Texas Living

4 Ginger Essentials for Your Spice Cabinet

By Celia Bryan-Brown 1.4.19

We all know that a well-stocked pantry is the key to great cooking — but it’s amazing how many people have five different types of olive oil while completely neglecting their spice cabinet. Start the year with a cabinet packed full of delicious spice blends to give these gray January days a bit of a kick.

4 Ginger Essentials for Your Spice Cabinet

Photography by Catherine Downes

Crystallized Ginger & Syrup

Crystallized ginger is a key element of your spice cabinet. The heat from the ginger gives this sugary addition some oomph — drop it in a cup of hot tea instead of your normal spoonful of sugar; grate large pieces over melon and berries to give fruit salads a bit of zest; or liven up baked apples with a light dusting. Work this versatile pantry staple into your dinner, too — dice and fry with green onions and lemon juice to spoon over chicken and rice, or sub in for ginger and sugar in Asian recipes that call for both.

Try this recipe from pastry chef and cookbook writer David Lebovitz:

1 pound ginger
4 cups sugar, plus extra for coating at the end
4 cups water, plus extra for boiling
A pinch of salt

Peel ginger and slice as thinly as possible. Add to a pot with enough water to cover it and bring to a boil. Reduce heat and simmer for 10 minutes. Drain and repeat, then drain again. Add sugar, 4 cups of water, and salt, and cook until your candy thermometer reaches 225 F. Remove from heat and let stand for at least 1 hour and up to overnight. Gently reheat your mixture and strain the ginger for half an hour to an hour, draining the ginger syrup into a bowl. Toss the ginger slices in granulated sugar and spread on a baking sheet until dry.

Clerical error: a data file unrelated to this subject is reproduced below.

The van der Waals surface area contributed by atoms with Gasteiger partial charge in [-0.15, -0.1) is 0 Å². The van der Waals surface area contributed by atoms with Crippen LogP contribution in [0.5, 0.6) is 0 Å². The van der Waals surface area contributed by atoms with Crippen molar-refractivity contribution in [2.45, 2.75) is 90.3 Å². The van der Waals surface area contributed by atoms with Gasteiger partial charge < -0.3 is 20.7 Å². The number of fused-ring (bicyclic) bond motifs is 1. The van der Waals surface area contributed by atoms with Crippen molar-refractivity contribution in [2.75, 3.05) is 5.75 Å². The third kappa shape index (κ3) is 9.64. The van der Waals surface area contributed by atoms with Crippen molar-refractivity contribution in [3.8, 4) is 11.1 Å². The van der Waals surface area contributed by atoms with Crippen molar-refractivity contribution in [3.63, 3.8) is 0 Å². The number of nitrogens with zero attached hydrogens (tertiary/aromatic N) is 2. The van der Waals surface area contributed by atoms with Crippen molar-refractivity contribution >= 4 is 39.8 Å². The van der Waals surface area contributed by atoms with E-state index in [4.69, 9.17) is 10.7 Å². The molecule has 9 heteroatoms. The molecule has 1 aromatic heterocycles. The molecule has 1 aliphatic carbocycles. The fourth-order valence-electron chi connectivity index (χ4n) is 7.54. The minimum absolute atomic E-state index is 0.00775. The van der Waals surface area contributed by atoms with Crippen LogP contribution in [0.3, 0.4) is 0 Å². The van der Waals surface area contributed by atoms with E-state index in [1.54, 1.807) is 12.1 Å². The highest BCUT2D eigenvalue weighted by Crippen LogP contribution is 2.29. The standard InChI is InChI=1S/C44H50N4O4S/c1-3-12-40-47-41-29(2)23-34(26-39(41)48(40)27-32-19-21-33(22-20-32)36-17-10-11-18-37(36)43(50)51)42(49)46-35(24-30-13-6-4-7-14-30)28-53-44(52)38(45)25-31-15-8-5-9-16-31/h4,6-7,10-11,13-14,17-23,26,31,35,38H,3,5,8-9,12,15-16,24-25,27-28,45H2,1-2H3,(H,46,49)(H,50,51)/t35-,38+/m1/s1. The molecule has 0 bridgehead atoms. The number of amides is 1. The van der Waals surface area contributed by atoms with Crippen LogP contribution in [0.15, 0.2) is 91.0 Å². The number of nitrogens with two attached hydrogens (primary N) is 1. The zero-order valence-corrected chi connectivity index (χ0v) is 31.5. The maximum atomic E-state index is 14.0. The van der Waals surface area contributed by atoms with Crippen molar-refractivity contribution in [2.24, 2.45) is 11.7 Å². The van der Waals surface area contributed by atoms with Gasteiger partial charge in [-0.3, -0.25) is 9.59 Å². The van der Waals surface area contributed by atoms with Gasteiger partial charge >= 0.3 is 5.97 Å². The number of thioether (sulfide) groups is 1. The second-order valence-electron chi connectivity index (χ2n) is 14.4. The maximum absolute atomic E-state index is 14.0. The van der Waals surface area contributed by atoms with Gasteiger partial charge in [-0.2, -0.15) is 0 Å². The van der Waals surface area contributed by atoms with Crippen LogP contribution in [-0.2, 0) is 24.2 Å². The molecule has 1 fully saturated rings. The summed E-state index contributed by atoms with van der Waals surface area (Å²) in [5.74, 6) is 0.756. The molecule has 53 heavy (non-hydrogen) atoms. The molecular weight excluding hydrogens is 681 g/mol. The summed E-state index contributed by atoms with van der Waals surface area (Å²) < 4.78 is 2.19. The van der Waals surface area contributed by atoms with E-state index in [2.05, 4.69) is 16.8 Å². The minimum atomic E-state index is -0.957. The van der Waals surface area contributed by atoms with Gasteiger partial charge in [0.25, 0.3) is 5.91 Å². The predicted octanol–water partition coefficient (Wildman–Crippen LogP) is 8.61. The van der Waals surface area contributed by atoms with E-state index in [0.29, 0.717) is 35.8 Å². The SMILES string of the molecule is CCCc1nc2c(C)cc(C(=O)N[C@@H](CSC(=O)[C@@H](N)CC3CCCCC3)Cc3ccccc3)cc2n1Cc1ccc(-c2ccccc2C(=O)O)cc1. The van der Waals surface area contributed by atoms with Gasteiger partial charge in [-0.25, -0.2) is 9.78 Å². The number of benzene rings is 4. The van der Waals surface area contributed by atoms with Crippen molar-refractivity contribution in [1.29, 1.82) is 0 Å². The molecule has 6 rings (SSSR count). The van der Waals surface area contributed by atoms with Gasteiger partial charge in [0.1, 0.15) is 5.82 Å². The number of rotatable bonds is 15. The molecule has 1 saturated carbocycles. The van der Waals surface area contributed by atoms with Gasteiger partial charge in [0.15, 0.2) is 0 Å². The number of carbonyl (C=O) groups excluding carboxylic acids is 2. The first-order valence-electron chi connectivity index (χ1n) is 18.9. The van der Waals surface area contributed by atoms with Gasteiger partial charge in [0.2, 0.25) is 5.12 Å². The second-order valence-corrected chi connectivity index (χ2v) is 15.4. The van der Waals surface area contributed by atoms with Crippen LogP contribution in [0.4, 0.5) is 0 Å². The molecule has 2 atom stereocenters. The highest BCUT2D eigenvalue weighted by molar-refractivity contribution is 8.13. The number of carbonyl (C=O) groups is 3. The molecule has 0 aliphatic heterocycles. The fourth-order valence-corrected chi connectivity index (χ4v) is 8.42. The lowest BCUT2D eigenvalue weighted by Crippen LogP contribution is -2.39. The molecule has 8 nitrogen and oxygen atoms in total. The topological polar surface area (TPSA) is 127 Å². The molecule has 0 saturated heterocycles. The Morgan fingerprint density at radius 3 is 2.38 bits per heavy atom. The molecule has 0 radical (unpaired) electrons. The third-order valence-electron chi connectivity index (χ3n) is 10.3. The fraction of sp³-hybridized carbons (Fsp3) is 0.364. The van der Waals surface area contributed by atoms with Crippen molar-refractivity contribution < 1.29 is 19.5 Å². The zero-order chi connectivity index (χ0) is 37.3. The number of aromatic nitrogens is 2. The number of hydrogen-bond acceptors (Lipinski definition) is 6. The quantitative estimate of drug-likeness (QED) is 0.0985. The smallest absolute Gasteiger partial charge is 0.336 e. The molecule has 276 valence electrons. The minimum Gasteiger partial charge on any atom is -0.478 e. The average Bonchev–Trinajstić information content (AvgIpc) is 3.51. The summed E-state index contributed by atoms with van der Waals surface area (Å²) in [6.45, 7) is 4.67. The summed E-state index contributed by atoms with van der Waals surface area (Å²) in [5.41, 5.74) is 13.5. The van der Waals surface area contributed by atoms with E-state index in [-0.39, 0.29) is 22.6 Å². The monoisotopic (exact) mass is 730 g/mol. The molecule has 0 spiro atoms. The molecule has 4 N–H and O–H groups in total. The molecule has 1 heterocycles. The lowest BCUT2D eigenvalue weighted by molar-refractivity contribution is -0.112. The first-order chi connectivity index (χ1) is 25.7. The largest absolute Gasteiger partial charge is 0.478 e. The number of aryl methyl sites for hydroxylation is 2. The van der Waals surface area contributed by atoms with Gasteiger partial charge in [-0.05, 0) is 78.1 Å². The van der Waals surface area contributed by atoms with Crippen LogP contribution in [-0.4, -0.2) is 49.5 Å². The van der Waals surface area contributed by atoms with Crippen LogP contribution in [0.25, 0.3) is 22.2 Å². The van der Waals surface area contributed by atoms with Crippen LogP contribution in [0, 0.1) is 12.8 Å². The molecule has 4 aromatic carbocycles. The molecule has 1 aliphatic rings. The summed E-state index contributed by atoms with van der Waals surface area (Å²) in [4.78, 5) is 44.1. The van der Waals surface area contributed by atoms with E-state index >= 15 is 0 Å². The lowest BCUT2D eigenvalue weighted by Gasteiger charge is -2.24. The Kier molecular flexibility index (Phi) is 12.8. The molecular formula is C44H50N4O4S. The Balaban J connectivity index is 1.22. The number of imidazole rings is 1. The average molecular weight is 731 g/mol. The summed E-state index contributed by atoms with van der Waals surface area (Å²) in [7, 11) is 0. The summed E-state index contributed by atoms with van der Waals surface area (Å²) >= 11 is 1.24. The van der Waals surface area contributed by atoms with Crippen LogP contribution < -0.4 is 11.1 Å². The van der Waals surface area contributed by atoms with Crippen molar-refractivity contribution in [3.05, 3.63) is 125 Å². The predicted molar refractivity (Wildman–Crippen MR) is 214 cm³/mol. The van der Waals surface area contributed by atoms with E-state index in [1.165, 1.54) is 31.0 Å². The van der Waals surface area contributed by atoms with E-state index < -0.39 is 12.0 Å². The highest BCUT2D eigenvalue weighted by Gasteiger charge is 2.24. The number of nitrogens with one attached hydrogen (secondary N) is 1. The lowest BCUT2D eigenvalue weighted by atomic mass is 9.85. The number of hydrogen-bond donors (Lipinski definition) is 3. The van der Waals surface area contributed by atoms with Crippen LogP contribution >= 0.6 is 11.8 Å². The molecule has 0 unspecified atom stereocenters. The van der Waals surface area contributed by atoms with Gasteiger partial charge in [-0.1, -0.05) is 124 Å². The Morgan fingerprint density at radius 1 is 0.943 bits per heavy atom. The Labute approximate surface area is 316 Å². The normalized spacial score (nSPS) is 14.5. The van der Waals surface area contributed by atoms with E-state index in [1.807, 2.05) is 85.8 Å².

Store your syrup in a jar once cool and break it out to pour over waffles or use to sweeten your iced teas. You can store your crystallized ginger at room temperature or refrigerate for several months.

Pear-Ginger Chutney

Chop up some of your crystallized ginger with pears to create a lightly spiced chutney. Simply decant in mason jars and tie with twine to create gifts. Or store it up in your fridge — the sweet, subtle spread makes a great, mellow accompaniment to white meats and cheeses.

Try this recipe from New York Times staff writer Melissa Clark.

4 Ginger Essentials for Your Spice Cabinet

Photography by Catherine Downes

Chai Tea

This Indian-inspired brew transforms a simple cup of black tea — or chai — mixed with spices and milk into a heady, warming mug of tea. Making up your own personal blends means you can tailor it specifically to your tastes. The key spice is cardamom, but feel free to experiment with cinnamon, ginger, star anise, cloves, fennel seed, coriander seed, and black pepper.

Try this recipe from Bon Appetit:

2 inches of crystallized ginger
2 cinnamon sticks
2 teaspoons black peppercorns
10 whole cloves
6 cardamom pods
6 cups water
6 bags Darjeeling or other black tea
2 cups whole milk
½ cup (packed) light brown sugar

Combine spices in a mortar and pestle, if you have it, and lightly crush (you can use the back of a spoon if you don’t). Add to water in a medium saucepan and bring to a boil over high heat. Reduce heat to medium-low, partially cover the pan, and simmer gently for 10 minutes. Remove from heat. Add tea bags and steep for 5 minutes. Discard tea bags and add milk and sugar. Bring to a simmer over high heat, whisking until the sugar dissolves. Strain into a teapot and serve hot.

4 Ginger Essentials for Your Spice Cabinet

Photography by Catherine Downes

Mulling Spices

These are essential to have on hand during cooler months. The neat little sachets make it so easy to whip up a batch of mulled apple cider, and make nice gifts, too. All you have to do is drop one into a pot of apple cider and simmer. The key spices are cinnamon and cloves, though again you can really blend these to your taste. Other great additions include allspice berries, star anise, cardamom pods, dried orange peel, peppercorn, and chunks of your crystallized ginger.

Yield: 15 sachets

15 cinnamon sticks (1 each)
15 star anise seeds (1 each)
1 cup crystallized ginger, chopped
½ cup cloves
¼ cup allspice berries
¼ cup cardamom pods
2 tablespoons peppercorns
15 tea sachets

Start with one cinnamon stick and one star anise seed in each sachet. Mix the rest of your spices together in a bowl and add about 2 tablespoons into each sachet. Add one sachet to a liter or jug of apple cider in a saucepan and simmer. Discard the sachet when the desired flavor is there. Serve warm!

Try stocking your pantry with barbecue sauces and backyard jellies.

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